Smash Advertising has crafted TV spots that promote one of the most popular series on The History Channel.
Smash makes an effort to portray This Week in History, which debuted last year, as one of the network's "signature" programs, said Marilyn Kass, senior vice president and managing director of the Boston agency.
In one execution, as news footage and newspaper front pages flash on the screen, a voiceover says, "You know what happened. Or do you? Beyond every headline, live the stories you've never heard."
Another spot deals with the Three Mile Island nuclear plant accident; the voiceover says: "Twenty-two years ago this week, America woke up to a nightmare—Three Mile Island. Do you know what it was like while we braced for a nuclear meltdown? You will."
"Our strategy was to convey a sense of storytelling," said Linda Button, senior vice president/creative director at the 12-person agency.
"The History Channel's goal is to show people that it's not the history from school," she said [The show tells about] the events and people behind the headlines—it's about bringing [history] alive and making it feel fresh and relevant."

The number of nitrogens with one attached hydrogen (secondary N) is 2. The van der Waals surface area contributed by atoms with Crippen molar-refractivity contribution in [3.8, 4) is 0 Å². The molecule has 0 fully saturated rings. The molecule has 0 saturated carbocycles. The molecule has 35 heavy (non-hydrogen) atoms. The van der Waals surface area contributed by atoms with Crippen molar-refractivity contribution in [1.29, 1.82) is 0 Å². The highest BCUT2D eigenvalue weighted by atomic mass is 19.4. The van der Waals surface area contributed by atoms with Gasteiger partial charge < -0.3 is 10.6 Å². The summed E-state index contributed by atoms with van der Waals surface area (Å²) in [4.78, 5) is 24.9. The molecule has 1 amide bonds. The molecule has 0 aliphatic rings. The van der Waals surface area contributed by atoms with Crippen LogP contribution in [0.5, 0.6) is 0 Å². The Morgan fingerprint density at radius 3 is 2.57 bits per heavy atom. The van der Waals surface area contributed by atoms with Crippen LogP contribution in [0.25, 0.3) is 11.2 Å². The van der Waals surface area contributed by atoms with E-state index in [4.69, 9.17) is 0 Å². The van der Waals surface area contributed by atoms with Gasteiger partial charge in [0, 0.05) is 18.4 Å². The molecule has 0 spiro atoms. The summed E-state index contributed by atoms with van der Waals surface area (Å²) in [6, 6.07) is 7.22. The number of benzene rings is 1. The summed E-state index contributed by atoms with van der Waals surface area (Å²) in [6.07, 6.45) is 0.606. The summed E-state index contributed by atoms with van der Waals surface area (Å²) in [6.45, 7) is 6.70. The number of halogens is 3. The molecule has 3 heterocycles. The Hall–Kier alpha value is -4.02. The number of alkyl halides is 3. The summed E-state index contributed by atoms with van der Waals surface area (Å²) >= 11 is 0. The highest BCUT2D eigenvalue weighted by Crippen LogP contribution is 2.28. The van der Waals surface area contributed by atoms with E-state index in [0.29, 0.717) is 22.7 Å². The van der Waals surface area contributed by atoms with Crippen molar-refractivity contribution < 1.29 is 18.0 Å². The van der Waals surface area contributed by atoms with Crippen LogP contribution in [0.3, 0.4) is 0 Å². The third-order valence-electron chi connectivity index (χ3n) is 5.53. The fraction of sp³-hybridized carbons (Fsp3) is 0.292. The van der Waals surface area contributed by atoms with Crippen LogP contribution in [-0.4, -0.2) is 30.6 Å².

The 30-second spots are running on cable networks, including The History Channel and its sister channel A&E. Ads are aimed at males aged 25-54 and carry the tag, "Where the past comes alive," which The History Channel has been using since its launch in 1995.
Smash has done projects for The History Channel since its inception. Most re-cently, the agency launched a large-scale millennium campaign that included TV, radio and print work. That campaign carried the tag, "The official network of every millennium." The agency expects to break a separate image campaign within the next two months, which will include broadcast executions.
At the start of the year, Smash became one of the first noteworthy victims of the softening economy and was forced to cut nearly 60 percent of its staff.